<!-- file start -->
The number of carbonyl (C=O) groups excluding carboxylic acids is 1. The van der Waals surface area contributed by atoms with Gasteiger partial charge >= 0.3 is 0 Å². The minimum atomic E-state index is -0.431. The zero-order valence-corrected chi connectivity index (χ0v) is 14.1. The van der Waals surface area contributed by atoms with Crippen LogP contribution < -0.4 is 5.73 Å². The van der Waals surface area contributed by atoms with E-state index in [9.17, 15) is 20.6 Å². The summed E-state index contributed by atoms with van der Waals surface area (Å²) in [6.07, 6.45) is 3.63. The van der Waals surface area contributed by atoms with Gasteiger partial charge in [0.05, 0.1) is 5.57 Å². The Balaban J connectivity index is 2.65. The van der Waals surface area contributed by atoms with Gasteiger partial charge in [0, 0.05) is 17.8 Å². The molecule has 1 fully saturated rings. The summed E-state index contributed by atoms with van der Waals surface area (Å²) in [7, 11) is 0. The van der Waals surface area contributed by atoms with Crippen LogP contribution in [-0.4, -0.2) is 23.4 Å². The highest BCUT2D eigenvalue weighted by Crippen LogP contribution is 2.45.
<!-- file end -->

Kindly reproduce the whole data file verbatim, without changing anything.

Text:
The number of carbonyl (C=O) groups excluding carboxylic acids is 1. The van der Waals surface area contributed by atoms with Gasteiger partial charge >= 0.3 is 0 Å². The minimum atomic E-state index is -0.431. The zero-order valence-corrected chi connectivity index (χ0v) is 14.1. The van der Waals surface area contributed by atoms with Crippen LogP contribution < -0.4 is 5.73 Å². The van der Waals surface area contributed by atoms with E-state index in [9.17, 15) is 20.6 Å². The summed E-state index contributed by atoms with van der Waals surface area (Å²) in [6.07, 6.45) is 3.63. The van der Waals surface area contributed by atoms with Gasteiger partial charge in [0.05, 0.1) is 5.57 Å². The Balaban J connectivity index is 2.65. The van der Waals surface area contributed by atoms with Gasteiger partial charge in [0, 0.05) is 17.8 Å². The molecule has 1 fully saturated rings. The summed E-state index contributed by atoms with van der Waals surface area (Å²) in [7, 11) is 0. The van der Waals surface area contributed by atoms with Crippen LogP contribution in [-0.4, -0.2) is 23.4 Å². The highest BCUT2D eigenvalue weighted by Crippen LogP contribution is 2.45.